HR Audits

While it is every business’s imperative to treat employees fairly and consistently, putting this into practice can be complicated. Because there is a mixture of federal, state and local laws as well as government agency oversight, meeting all HR requirements becomes difficult. 

Gerlach Employment Law provides employers with internal HR audits designed for small businesses as well as large companies. Hiring outside legal council to assist with human resources is a common practice. Depending on your size and goals, we can custom tailor an audit that is right for your business. Gregg has helped companies needing handbook updates, evaluation of compensation, hiring and firing processes, and many other complex HR policies.

How is an HR audit conducted?

A typical audit may involve phone conversations and the collection of information for review followed by an on-site visit to your facility.

 

Types of Audits

Safety

Incentives and Fringe Benefits

Wage and Hour Requirements

Record Keeping

Vulnerability to Union Organizing 

Pay Practices and Compensation

Employee Benefit Programs

Complaint procedures

Arbitration Policies and Procedures

Employee Handbooks

Personnel Policy Manuals

The Hiring Process

Termination and Appeals

Unemployment Compensation

Workers’ Compensation

Employee Morale

Communication Systems

 

HR Audit Recommendations

1. Mini audits every 6 months to a year to account for legislative changes.

2. Handbook audits at least once every 5 years.

3. Growth audit once employee count exceeds 50.

Which Laws Factor into HR Audits?

Not only do employment and labor laws change regularly, but how long-established laws are enforced can change as well. When it comes to evaluating complex HR issues, Attorney Gregg Gerlach brings expertise on Florida laws, government agency actions, and federal laws to each client case he receives.  

State & Local Laws:
  • Similar to EEOC Laws
Government Agency Action:
  • National Labor Relations Board (NLRB)
  • Equal Employment Opportunity Commission (EEOC)
    • Harassment Taskforce

    • Pregnancy Discrimination

    • Increased Scrutiny of Wellness Programs

  • Department of Labor (DOL)
    • New Overtime Regulations

    • Revised definition of spouse under the FMLA

    • Increased Fair Labor Standards Act (FLSA) litigation

    • Increased DOL attention to misclassification (employee/contractor).

    • Increased Family Medical Leave Act (FMLA) investigations and focus on systemic FMLA compliance issues.

    • Internal Revenue Service (IRS)

    • Office of Federal Contract Compliance Programs (OFCCP)

 

 

Federal Laws:
  • Fair Labor Standards Act (FLSA)
  • Family and Medical Leave Act (FMLA)
  • Title VII
  • Americans with Disabilities Act (ADA)
  • Age Discrimination in Employment Act (ADEA)
  • Pregnancy Discrimination Act (PDA)
  • Genetic Information Nondiscrimination Act (GINA)
  • Affordable Care Act (ACA)
  • Uniformed Services Employment and Reemployment Rights Act (USERRA)
  • Occupational Safety and Health Act (OSHA)
  • National Labor Relations Act (NLRA)
  • Health Insurance Portability and Accountability Act (HIPAA)
  • Immigration Reform and Control Act (IRCA)
  • Employee Retirement Income Security Act (ERISA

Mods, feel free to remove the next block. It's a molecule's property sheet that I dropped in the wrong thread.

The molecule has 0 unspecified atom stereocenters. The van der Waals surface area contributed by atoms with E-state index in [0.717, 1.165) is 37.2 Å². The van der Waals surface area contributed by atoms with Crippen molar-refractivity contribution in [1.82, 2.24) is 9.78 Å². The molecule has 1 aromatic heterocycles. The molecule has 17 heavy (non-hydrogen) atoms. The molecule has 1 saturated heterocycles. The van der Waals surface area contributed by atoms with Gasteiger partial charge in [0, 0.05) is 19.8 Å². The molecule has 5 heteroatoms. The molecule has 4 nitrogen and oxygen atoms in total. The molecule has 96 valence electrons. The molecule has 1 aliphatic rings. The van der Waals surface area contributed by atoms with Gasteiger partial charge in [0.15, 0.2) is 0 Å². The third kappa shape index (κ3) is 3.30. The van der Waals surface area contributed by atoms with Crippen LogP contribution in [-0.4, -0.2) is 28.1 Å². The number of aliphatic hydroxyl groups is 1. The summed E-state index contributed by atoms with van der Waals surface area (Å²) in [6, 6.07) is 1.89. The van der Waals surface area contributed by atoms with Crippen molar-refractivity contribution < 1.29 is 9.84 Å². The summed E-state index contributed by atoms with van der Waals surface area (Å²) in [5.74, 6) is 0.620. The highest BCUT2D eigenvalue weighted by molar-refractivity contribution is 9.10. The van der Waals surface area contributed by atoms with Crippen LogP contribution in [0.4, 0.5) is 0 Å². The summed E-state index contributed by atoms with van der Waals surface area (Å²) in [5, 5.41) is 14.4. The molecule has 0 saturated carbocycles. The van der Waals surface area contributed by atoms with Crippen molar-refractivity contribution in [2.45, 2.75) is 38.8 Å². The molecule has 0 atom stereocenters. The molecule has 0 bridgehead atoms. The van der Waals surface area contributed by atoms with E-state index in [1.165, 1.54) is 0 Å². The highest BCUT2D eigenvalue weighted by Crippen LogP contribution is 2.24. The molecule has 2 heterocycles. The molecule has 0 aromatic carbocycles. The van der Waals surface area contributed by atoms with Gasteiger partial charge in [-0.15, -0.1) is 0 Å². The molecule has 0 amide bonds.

• Consolidated Omnibus Budget Reconciliation Act (COBRA)
  • Employee Polygraph Protection Act (EPPA)
  • Consumer Credit Protection Act (CCPA)
  • Fair Credit Reporting Act (FCRA) 

 

Benefits of Having an Employment Lawyer on Retainer

  • Preserve productivity or profitability
  • Avoid lawsuits related to oversights
  • Avoid regulatory violations
  • Find areas where HR standard practices need to be created
  • Ensure compliance accounted for in processes and procedures
  • Reduce risk of fines, business interruptions or permanent shutdowns
  • Assess records and payroll
  • Expertise regarding employment practice liability coverage  insurance can and can’t cover
  • Evaluate recruiting, operational policies, retention, compensation, benefits, and performance management
  • Assess employee satisfaction
  • Analyze internal grievances filed, legal complaints, absenteeism
  • Manage HR liability risk

Common HR Issues

Some businesses encounter issues related to record keeping errors, such as missing personnel information, inaccurate time records, and I-9 mistakes. Other companies face legal issues related to policies and procedures, such as not accounting for state and federal protections, not providing adequate disability accommodations, inhibiting pregnancy leave,  or not properly enforcing attendance policies. One common problem addressed in employment law is classifying employees incorrectly.  Keeping up with legislation is an important part of protecting your interests. You are responsible for everything from leave policies to posting up-to-date federal and state labor and employment law posters.

 

Frequently Asked Questions

Who benefits from an HR audit?

HR audits protect employees and management as well as overarching business goals.

What are the risks of not completing periodic HR audits?

From paying fines for EEOC violations, accusation of discrimination, and lawsuits to temporary or permanent close of business, and other liabilities.  

Do HR audits follow a standard procedure?

Often HR audits are tailored to the size and type of business. An employment attorney will also address any areas they immediately recognize as needing attention, or situations where the company has already identified problems. 

What are the most common types of HR audits?

Often audits fall under the categories such as compliance, best practices, operations, organizational needs. Employment lawyers often focus on legal compliance audits. 

What are common business mistakes that HR audits address?

Missing policies or procedure, not accounting for legislative changes, poor record-keeping, and poor hiring and firing processes.

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